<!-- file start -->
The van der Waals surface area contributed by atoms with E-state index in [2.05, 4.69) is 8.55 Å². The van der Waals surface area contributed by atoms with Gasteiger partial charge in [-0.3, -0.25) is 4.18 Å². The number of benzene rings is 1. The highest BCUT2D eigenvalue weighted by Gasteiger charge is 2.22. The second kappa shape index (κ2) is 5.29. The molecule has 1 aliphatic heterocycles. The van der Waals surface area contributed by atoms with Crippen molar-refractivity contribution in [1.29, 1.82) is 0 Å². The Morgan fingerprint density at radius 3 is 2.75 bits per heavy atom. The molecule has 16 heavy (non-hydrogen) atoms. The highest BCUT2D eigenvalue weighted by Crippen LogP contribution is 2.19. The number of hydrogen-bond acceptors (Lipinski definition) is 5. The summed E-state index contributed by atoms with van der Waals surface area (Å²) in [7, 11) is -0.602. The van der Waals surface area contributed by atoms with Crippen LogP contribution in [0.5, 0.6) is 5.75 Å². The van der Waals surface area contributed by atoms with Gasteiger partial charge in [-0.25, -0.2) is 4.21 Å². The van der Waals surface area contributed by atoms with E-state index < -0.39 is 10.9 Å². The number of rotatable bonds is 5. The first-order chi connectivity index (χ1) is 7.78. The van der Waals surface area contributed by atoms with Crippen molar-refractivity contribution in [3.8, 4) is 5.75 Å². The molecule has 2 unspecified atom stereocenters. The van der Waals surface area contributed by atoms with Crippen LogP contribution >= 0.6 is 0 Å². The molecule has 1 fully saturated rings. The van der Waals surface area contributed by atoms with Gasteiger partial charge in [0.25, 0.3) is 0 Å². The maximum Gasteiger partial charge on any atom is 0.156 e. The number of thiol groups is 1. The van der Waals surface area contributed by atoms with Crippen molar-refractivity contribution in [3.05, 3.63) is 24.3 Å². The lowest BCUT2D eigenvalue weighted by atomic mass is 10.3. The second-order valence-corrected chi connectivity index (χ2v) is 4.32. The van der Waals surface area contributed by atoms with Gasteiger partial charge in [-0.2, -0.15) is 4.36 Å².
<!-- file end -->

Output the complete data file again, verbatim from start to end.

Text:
The van der Waals surface area contributed by atoms with E-state index in [2.05, 4.69) is 8.55 Å². The van der Waals surface area contributed by atoms with Gasteiger partial charge in [-0.3, -0.25) is 4.18 Å². The number of benzene rings is 1. The highest BCUT2D eigenvalue weighted by Gasteiger charge is 2.22. The second kappa shape index (κ2) is 5.29. The molecule has 1 aliphatic heterocycles. The van der Waals surface area contributed by atoms with Crippen molar-refractivity contribution in [1.29, 1.82) is 0 Å². The Morgan fingerprint density at radius 3 is 2.75 bits per heavy atom. The molecule has 16 heavy (non-hydrogen) atoms. The highest BCUT2D eigenvalue weighted by Crippen LogP contribution is 2.19. The number of hydrogen-bond acceptors (Lipinski definition) is 5. The summed E-state index contributed by atoms with van der Waals surface area (Å²) in [7, 11) is -0.602. The van der Waals surface area contributed by atoms with Crippen LogP contribution in [0.5, 0.6) is 5.75 Å². The van der Waals surface area contributed by atoms with Gasteiger partial charge in [-0.25, -0.2) is 4.21 Å². The van der Waals surface area contributed by atoms with E-state index < -0.39 is 10.9 Å². The number of rotatable bonds is 5. The first-order chi connectivity index (χ1) is 7.78. The van der Waals surface area contributed by atoms with Crippen molar-refractivity contribution in [3.8, 4) is 5.75 Å². The molecule has 2 unspecified atom stereocenters. The van der Waals surface area contributed by atoms with Crippen LogP contribution >= 0.6 is 0 Å². The molecule has 1 fully saturated rings. The van der Waals surface area contributed by atoms with Gasteiger partial charge in [0.25, 0.3) is 0 Å². The maximum Gasteiger partial charge on any atom is 0.156 e. The number of thiol groups is 1. The van der Waals surface area contributed by atoms with Crippen molar-refractivity contribution in [3.05, 3.63) is 24.3 Å². The lowest BCUT2D eigenvalue weighted by atomic mass is 10.3. The second-order valence-corrected chi connectivity index (χ2v) is 4.32. The van der Waals surface area contributed by atoms with Gasteiger partial charge in [-0.2, -0.15) is 4.36 Å².